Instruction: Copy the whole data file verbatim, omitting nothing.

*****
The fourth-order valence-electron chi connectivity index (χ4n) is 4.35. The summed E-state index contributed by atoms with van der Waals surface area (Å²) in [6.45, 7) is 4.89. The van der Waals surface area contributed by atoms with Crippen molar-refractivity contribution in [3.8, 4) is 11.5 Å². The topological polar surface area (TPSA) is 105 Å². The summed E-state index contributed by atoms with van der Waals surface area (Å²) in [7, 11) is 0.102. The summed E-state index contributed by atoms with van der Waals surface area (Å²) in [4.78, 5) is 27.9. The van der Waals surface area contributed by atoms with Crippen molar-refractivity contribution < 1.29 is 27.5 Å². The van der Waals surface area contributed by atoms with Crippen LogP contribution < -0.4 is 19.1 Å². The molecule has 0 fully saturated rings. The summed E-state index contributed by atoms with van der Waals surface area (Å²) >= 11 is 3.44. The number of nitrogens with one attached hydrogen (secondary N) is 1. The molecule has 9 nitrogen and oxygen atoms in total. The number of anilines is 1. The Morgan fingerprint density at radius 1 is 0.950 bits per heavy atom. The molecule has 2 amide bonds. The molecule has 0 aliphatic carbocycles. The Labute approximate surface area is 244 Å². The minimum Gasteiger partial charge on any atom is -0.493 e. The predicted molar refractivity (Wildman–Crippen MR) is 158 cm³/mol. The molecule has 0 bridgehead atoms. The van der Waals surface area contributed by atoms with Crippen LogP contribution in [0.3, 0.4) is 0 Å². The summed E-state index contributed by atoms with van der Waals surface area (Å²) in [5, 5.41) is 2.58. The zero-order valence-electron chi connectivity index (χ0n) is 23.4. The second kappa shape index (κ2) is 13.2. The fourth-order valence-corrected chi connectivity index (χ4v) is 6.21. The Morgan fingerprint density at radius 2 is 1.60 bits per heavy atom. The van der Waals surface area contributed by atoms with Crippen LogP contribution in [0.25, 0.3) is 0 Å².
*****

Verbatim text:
The fourth-order valence-electron chi connectivity index (χ4n) is 4.35. The summed E-state index contributed by atoms with van der Waals surface area (Å²) in [6.45, 7) is 4.89. The van der Waals surface area contributed by atoms with Crippen molar-refractivity contribution in [3.8, 4) is 11.5 Å². The topological polar surface area (TPSA) is 105 Å². The summed E-state index contributed by atoms with van der Waals surface area (Å²) in [7, 11) is 0.102. The summed E-state index contributed by atoms with van der Waals surface area (Å²) in [4.78, 5) is 27.9. The van der Waals surface area contributed by atoms with Crippen molar-refractivity contribution < 1.29 is 27.5 Å². The van der Waals surface area contributed by atoms with Crippen LogP contribution < -0.4 is 19.1 Å². The molecule has 0 fully saturated rings. The summed E-state index contributed by atoms with van der Waals surface area (Å²) >= 11 is 3.44. The number of nitrogens with one attached hydrogen (secondary N) is 1. The molecule has 9 nitrogen and oxygen atoms in total. The number of anilines is 1. The Morgan fingerprint density at radius 1 is 0.950 bits per heavy atom. The molecule has 2 amide bonds. The molecule has 0 aliphatic carbocycles. The Labute approximate surface area is 244 Å². The minimum Gasteiger partial charge on any atom is -0.493 e. The predicted molar refractivity (Wildman–Crippen MR) is 158 cm³/mol. The molecule has 0 bridgehead atoms. The van der Waals surface area contributed by atoms with Crippen LogP contribution in [0.3, 0.4) is 0 Å². The summed E-state index contributed by atoms with van der Waals surface area (Å²) in [5, 5.41) is 2.58. The zero-order valence-electron chi connectivity index (χ0n) is 23.4. The second kappa shape index (κ2) is 13.2. The fourth-order valence-corrected chi connectivity index (χ4v) is 6.21. The Morgan fingerprint density at radius 2 is 1.60 bits per heavy atom. The van der Waals surface area contributed by atoms with Crippen LogP contribution in [0.25, 0.3) is 0 Å².